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Railroad Worker Injury Law Lawyers In Sedona Arizona

For the Kia Motors Sedona automobile, see Kia Carnival Sedona is a city and community that straddles the county line between Coconino and Yavapai counties in the northern Verde Valley region of the U.S. state of Arizona. According to 2005 Census Bureau estimates, the population of the city is 11,220. Sedona's main attraction is its stunning array of red sandstone formations, the Red Rocks of Sedona. The formations appear to glow in brilliant orange and red when illuminated by the rising or setting sun. The Red Rocks form a breathtaking backdrop for everything from spiritual pursuits to the hundreds of hiking and mountain biking trails. Sedona is named after Sedona Miller Schnebly (1877–1950), the wife of the city's first postmaster, who was celebrated for her hospitality and industriousness.

What is railroad worker injury law?

Railroad worker injuries are covered under the Federal Employees Liability Act which requires that a railroad maintains their fleet, ensuring that their trains are in good working order and free of defects. If a railroad does not comply with these standards, they may be liable for injuries to their workers. Damages railroad workers may receive include medical treatments, present and future lost wages and mental trauma. An injury on the railway can range from a minor sprain to a spinal injury so severe that it leads to death. Some of the most common injuries that affect railway workers are head trauma, knee injuries, back injuries, neck injuries, carpal tunnel syndrome, brain trauma or spinal cord injuries. The Federal Employees Liability Act protects railroad workers and others as diverse as clerical employees whose day-to-day functions do not directly involve trains or outdoor activity.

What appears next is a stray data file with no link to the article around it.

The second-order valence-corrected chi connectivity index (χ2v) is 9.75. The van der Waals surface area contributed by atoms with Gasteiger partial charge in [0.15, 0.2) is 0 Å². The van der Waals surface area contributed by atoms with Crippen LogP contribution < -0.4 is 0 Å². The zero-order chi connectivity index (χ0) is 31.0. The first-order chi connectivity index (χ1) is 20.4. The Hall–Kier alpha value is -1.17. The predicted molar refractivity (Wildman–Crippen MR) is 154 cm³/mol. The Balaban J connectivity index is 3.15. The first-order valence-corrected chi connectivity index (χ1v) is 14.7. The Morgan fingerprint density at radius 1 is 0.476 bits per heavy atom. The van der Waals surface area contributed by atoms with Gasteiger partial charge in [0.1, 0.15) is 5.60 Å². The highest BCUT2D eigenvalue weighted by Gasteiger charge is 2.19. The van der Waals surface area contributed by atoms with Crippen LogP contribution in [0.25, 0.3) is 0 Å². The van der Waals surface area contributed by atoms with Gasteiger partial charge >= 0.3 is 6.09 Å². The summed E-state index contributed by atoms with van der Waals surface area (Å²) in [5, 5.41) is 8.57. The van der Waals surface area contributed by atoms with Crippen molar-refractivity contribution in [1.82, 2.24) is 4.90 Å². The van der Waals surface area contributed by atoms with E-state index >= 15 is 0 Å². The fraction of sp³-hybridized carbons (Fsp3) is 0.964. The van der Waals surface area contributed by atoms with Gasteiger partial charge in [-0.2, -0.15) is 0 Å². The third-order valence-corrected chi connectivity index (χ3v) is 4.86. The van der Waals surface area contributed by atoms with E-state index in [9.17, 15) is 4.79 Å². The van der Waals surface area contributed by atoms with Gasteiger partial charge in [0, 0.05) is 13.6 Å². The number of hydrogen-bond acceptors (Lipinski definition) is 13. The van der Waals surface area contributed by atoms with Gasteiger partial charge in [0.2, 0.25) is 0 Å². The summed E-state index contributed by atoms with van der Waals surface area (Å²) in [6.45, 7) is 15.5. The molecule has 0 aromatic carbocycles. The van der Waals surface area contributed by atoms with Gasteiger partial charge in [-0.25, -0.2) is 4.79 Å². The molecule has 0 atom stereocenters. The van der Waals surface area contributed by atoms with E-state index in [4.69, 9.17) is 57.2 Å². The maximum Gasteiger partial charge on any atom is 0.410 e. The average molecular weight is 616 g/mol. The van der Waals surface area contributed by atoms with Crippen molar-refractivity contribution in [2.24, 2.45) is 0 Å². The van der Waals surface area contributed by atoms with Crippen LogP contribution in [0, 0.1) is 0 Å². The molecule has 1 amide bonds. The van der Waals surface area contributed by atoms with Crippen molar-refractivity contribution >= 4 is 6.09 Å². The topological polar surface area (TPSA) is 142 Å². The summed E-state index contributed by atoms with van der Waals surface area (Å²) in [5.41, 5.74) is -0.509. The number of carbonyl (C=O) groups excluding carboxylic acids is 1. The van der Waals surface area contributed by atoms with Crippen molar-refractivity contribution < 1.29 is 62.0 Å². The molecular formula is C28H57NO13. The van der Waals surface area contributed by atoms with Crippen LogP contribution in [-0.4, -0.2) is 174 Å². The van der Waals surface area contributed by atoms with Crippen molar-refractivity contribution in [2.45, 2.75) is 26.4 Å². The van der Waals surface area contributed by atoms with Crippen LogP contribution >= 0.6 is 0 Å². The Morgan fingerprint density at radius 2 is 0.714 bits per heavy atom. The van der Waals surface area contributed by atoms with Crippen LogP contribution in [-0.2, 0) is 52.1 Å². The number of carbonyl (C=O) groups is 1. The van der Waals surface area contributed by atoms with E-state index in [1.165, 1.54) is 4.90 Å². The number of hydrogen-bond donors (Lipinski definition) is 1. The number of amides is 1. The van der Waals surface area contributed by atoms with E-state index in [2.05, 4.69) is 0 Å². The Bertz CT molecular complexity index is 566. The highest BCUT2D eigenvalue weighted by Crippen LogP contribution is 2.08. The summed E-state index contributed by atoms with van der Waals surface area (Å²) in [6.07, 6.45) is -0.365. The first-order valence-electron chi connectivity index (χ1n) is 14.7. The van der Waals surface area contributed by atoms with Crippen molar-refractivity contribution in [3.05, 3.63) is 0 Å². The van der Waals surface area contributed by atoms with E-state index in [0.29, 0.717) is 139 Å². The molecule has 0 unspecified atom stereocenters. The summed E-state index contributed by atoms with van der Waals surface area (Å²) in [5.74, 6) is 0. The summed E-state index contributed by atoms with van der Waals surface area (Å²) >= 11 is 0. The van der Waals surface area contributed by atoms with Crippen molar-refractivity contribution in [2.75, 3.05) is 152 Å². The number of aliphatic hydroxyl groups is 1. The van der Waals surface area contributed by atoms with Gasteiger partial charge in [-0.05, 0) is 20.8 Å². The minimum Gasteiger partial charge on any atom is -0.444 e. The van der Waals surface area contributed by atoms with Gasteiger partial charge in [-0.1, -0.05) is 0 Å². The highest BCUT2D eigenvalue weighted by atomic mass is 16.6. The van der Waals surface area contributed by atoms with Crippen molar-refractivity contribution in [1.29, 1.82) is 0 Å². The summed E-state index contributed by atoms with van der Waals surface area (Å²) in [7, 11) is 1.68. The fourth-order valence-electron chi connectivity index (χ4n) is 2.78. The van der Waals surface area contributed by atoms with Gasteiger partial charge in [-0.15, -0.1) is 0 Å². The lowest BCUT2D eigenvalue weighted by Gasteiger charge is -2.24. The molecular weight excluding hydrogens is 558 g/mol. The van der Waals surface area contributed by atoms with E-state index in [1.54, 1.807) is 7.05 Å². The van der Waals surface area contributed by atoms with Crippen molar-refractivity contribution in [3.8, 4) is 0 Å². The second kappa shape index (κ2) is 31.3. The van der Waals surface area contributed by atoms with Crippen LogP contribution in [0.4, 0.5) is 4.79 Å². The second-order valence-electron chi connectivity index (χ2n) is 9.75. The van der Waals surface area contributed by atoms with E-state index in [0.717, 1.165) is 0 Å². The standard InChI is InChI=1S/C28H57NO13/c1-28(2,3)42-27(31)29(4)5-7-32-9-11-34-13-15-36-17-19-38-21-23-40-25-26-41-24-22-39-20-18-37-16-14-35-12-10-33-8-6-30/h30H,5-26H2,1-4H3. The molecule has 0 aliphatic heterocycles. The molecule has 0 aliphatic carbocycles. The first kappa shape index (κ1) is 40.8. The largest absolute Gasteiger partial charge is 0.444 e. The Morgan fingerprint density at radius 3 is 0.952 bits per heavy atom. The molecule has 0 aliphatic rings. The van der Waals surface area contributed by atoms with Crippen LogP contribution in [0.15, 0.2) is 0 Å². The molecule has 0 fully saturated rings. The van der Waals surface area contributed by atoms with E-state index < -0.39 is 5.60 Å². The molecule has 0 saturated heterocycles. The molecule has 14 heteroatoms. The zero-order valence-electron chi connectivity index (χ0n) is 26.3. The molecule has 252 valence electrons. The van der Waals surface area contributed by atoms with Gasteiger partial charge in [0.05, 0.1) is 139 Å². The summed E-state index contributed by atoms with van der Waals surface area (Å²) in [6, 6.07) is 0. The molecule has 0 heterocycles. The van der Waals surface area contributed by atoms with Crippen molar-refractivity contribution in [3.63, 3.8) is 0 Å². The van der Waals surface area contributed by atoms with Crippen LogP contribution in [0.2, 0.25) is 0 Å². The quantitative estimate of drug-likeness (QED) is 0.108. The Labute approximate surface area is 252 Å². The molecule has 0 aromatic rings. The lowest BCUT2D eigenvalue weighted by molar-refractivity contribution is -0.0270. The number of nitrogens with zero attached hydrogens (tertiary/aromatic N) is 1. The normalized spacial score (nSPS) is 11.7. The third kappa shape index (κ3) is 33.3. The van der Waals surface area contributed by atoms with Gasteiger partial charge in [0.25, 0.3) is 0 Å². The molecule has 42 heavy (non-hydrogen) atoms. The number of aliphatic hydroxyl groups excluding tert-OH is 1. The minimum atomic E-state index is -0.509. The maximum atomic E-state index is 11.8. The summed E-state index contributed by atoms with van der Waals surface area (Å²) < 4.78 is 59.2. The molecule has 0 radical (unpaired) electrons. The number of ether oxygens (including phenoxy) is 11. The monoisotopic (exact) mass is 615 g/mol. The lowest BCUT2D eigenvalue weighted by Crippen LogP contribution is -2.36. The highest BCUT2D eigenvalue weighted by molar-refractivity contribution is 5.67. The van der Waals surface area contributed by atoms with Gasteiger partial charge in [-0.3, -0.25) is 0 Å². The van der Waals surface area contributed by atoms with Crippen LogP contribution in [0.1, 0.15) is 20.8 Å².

Answers to railroad worker injury law issues in Arizona

In certain kinds of cases, lawyers charge what is called a contingency fee. Instead of billing by the hour, the...

Train accident injuries are not limited to catastrophic events such as train collisions. Trains are federally...